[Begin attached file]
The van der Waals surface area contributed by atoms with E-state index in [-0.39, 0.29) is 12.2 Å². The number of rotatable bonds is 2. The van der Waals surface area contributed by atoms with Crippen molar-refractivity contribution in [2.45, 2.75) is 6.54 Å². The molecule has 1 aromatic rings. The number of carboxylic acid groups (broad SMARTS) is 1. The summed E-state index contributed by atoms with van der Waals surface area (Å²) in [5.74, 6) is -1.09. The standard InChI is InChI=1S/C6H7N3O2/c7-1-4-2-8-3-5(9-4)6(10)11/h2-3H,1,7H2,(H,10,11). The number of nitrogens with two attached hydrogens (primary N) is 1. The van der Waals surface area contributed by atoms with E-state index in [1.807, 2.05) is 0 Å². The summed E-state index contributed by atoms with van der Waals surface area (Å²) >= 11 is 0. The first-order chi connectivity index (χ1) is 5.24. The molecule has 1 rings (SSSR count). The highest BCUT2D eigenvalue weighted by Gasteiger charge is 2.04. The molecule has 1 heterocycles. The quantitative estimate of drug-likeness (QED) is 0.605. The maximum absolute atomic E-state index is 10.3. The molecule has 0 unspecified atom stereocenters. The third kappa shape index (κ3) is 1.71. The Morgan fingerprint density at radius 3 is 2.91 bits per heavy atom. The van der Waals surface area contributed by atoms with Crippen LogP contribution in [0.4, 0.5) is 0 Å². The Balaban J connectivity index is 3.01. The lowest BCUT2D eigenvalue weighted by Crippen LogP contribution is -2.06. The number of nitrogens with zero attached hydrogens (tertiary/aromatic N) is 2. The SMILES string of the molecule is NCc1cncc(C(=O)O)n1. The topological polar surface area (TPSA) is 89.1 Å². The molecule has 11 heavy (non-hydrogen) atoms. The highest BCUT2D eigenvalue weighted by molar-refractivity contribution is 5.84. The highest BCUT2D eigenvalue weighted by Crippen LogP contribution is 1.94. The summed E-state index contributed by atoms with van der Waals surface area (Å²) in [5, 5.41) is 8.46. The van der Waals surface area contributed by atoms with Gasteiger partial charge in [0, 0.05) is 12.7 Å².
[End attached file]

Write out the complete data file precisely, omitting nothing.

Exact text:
The van der Waals surface area contributed by atoms with E-state index in [-0.39, 0.29) is 12.2 Å². The number of rotatable bonds is 2. The van der Waals surface area contributed by atoms with Crippen molar-refractivity contribution in [2.45, 2.75) is 6.54 Å². The molecule has 1 aromatic rings. The number of carboxylic acid groups (broad SMARTS) is 1. The summed E-state index contributed by atoms with van der Waals surface area (Å²) in [5.74, 6) is -1.09. The standard InChI is InChI=1S/C6H7N3O2/c7-1-4-2-8-3-5(9-4)6(10)11/h2-3H,1,7H2,(H,10,11). The number of nitrogens with two attached hydrogens (primary N) is 1. The van der Waals surface area contributed by atoms with E-state index in [1.807, 2.05) is 0 Å². The summed E-state index contributed by atoms with van der Waals surface area (Å²) >= 11 is 0. The first-order chi connectivity index (χ1) is 5.24. The molecule has 1 rings (SSSR count). The highest BCUT2D eigenvalue weighted by Gasteiger charge is 2.04. The molecule has 1 heterocycles. The quantitative estimate of drug-likeness (QED) is 0.605. The maximum absolute atomic E-state index is 10.3. The molecule has 0 unspecified atom stereocenters. The third kappa shape index (κ3) is 1.71. The Morgan fingerprint density at radius 3 is 2.91 bits per heavy atom. The van der Waals surface area contributed by atoms with Crippen LogP contribution in [0.4, 0.5) is 0 Å². The Balaban J connectivity index is 3.01. The lowest BCUT2D eigenvalue weighted by Crippen LogP contribution is -2.06. The number of nitrogens with zero attached hydrogens (tertiary/aromatic N) is 2. The SMILES string of the molecule is NCc1cncc(C(=O)O)n1. The topological polar surface area (TPSA) is 89.1 Å². The molecule has 11 heavy (non-hydrogen) atoms. The highest BCUT2D eigenvalue weighted by molar-refractivity contribution is 5.84. The highest BCUT2D eigenvalue weighted by Crippen LogP contribution is 1.94. The summed E-state index contributed by atoms with van der Waals surface area (Å²) in [5, 5.41) is 8.46. The van der Waals surface area contributed by atoms with Gasteiger partial charge in [0, 0.05) is 12.7 Å².